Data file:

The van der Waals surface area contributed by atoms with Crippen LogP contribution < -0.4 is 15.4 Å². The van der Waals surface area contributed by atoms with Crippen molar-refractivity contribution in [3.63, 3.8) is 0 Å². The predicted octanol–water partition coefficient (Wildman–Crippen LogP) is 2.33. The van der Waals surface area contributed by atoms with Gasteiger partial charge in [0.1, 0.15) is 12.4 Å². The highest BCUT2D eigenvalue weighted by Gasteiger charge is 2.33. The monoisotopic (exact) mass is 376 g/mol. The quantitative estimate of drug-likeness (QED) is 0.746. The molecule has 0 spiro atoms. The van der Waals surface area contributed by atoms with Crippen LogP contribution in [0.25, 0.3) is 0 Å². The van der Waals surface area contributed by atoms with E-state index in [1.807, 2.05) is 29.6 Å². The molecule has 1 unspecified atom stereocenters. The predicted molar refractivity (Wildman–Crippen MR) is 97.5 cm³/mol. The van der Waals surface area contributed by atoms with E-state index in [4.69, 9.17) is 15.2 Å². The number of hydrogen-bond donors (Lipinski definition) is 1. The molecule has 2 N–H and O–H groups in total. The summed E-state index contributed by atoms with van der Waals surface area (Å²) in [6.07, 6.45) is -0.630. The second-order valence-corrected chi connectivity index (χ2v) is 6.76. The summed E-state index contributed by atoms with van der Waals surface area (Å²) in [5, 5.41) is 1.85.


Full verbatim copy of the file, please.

The van der Waals surface area contributed by atoms with Crippen LogP contribution < -0.4 is 15.4 Å². The van der Waals surface area contributed by atoms with Crippen molar-refractivity contribution in [3.63, 3.8) is 0 Å². The predicted octanol–water partition coefficient (Wildman–Crippen LogP) is 2.33. The van der Waals surface area contributed by atoms with Gasteiger partial charge in [0.1, 0.15) is 12.4 Å². The highest BCUT2D eigenvalue weighted by Gasteiger charge is 2.33. The monoisotopic (exact) mass is 376 g/mol. The quantitative estimate of drug-likeness (QED) is 0.746. The molecule has 0 spiro atoms. The van der Waals surface area contributed by atoms with Crippen LogP contribution in [0.25, 0.3) is 0 Å². The van der Waals surface area contributed by atoms with E-state index in [1.807, 2.05) is 29.6 Å². The molecule has 1 unspecified atom stereocenters. The predicted molar refractivity (Wildman–Crippen MR) is 97.5 cm³/mol. The van der Waals surface area contributed by atoms with E-state index in [4.69, 9.17) is 15.2 Å². The number of hydrogen-bond donors (Lipinski definition) is 1. The molecule has 2 N–H and O–H groups in total. The summed E-state index contributed by atoms with van der Waals surface area (Å²) in [6.07, 6.45) is -0.630. The second-order valence-corrected chi connectivity index (χ2v) is 6.76. The summed E-state index contributed by atoms with van der Waals surface area (Å²) in [5, 5.41) is 1.85.